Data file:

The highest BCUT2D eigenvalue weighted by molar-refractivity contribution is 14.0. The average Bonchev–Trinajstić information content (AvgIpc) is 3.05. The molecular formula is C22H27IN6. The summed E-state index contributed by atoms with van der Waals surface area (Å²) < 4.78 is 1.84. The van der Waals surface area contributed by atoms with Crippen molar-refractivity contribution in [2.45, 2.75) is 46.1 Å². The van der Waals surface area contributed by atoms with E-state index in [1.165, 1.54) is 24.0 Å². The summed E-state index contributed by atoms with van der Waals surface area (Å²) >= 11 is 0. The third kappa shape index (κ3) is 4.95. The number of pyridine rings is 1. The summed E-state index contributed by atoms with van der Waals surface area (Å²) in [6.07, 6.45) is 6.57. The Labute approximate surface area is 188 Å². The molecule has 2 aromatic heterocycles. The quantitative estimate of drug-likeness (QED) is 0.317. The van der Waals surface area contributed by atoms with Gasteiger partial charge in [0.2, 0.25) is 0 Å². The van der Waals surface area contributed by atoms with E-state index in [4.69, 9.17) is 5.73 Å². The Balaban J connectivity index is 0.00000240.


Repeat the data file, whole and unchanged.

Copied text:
The highest BCUT2D eigenvalue weighted by molar-refractivity contribution is 14.0. The average Bonchev–Trinajstić information content (AvgIpc) is 3.05. The molecular formula is C22H27IN6. The summed E-state index contributed by atoms with van der Waals surface area (Å²) < 4.78 is 1.84. The van der Waals surface area contributed by atoms with Crippen molar-refractivity contribution in [2.45, 2.75) is 46.1 Å². The van der Waals surface area contributed by atoms with E-state index in [1.165, 1.54) is 24.0 Å². The summed E-state index contributed by atoms with van der Waals surface area (Å²) >= 11 is 0. The third kappa shape index (κ3) is 4.95. The number of pyridine rings is 1. The summed E-state index contributed by atoms with van der Waals surface area (Å²) in [6.07, 6.45) is 6.57. The Labute approximate surface area is 188 Å². The molecule has 2 aromatic heterocycles. The quantitative estimate of drug-likeness (QED) is 0.317. The van der Waals surface area contributed by atoms with Gasteiger partial charge in [0.2, 0.25) is 0 Å². The van der Waals surface area contributed by atoms with E-state index in [4.69, 9.17) is 5.73 Å². The Balaban J connectivity index is 0.00000240.